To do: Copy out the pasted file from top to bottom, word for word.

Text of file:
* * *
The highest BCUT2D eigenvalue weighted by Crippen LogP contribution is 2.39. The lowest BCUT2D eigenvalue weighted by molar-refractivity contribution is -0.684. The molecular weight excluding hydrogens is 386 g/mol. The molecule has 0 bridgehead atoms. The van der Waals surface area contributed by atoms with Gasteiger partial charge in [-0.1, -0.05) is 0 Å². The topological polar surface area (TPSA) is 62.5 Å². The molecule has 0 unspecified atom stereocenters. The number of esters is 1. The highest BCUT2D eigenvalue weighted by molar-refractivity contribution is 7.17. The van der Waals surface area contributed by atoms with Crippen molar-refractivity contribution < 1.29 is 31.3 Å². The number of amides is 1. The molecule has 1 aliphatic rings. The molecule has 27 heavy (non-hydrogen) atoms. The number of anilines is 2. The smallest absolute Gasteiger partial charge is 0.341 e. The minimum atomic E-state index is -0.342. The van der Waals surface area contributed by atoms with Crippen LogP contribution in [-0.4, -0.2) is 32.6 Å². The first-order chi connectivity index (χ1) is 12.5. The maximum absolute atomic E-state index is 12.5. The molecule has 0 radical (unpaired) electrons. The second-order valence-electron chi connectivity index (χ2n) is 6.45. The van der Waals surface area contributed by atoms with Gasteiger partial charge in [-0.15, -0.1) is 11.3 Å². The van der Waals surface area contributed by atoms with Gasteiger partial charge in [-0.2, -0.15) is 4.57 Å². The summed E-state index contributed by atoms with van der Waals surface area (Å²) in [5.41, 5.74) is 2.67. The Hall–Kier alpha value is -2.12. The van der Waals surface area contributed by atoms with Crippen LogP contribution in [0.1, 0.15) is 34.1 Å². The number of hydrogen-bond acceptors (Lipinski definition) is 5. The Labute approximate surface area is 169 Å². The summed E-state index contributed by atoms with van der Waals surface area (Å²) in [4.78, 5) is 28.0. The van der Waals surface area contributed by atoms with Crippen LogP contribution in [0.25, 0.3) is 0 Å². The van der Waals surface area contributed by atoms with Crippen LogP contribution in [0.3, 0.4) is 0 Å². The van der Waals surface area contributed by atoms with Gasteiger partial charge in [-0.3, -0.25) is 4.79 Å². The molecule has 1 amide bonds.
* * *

The highest BCUT2D eigenvalue weighted by Crippen LogP contribution is 2.39. The lowest BCUT2D eigenvalue weighted by molar-refractivity contribution is -0.684. The molecular weight excluding hydrogens is 386 g/mol. The molecule has 0 bridgehead atoms. The van der Waals surface area contributed by atoms with Gasteiger partial charge in [-0.1, -0.05) is 0 Å². The topological polar surface area (TPSA) is 62.5 Å². The molecule has 0 unspecified atom stereocenters. The number of esters is 1. The highest BCUT2D eigenvalue weighted by molar-refractivity contribution is 7.17. The van der Waals surface area contributed by atoms with Crippen molar-refractivity contribution < 1.29 is 31.3 Å². The number of amides is 1. The molecule has 1 aliphatic rings. The molecule has 27 heavy (non-hydrogen) atoms. The number of anilines is 2. The smallest absolute Gasteiger partial charge is 0.341 e. The minimum atomic E-state index is -0.342. The van der Waals surface area contributed by atoms with Crippen LogP contribution in [-0.4, -0.2) is 32.6 Å². The first-order chi connectivity index (χ1) is 12.5. The maximum absolute atomic E-state index is 12.5. The molecule has 0 radical (unpaired) electrons. The second-order valence-electron chi connectivity index (χ2n) is 6.45. The van der Waals surface area contributed by atoms with Gasteiger partial charge in [-0.15, -0.1) is 11.3 Å². The van der Waals surface area contributed by atoms with Gasteiger partial charge in [-0.2, -0.15) is 4.57 Å². The summed E-state index contributed by atoms with van der Waals surface area (Å²) in [5.41, 5.74) is 2.67. The Hall–Kier alpha value is -2.12. The van der Waals surface area contributed by atoms with Crippen LogP contribution in [0.1, 0.15) is 34.1 Å². The number of hydrogen-bond acceptors (Lipinski definition) is 5. The Labute approximate surface area is 169 Å². The summed E-state index contributed by atoms with van der Waals surface area (Å²) in [4.78, 5) is 28.0. The van der Waals surface area contributed by atoms with Crippen LogP contribution in [0.25, 0.3) is 0 Å². The van der Waals surface area contributed by atoms with Crippen LogP contribution in [0.3, 0.4) is 0 Å². The van der Waals surface area contributed by atoms with Gasteiger partial charge in [-0.3, -0.25) is 4.79 Å². The molecule has 1 amide bonds.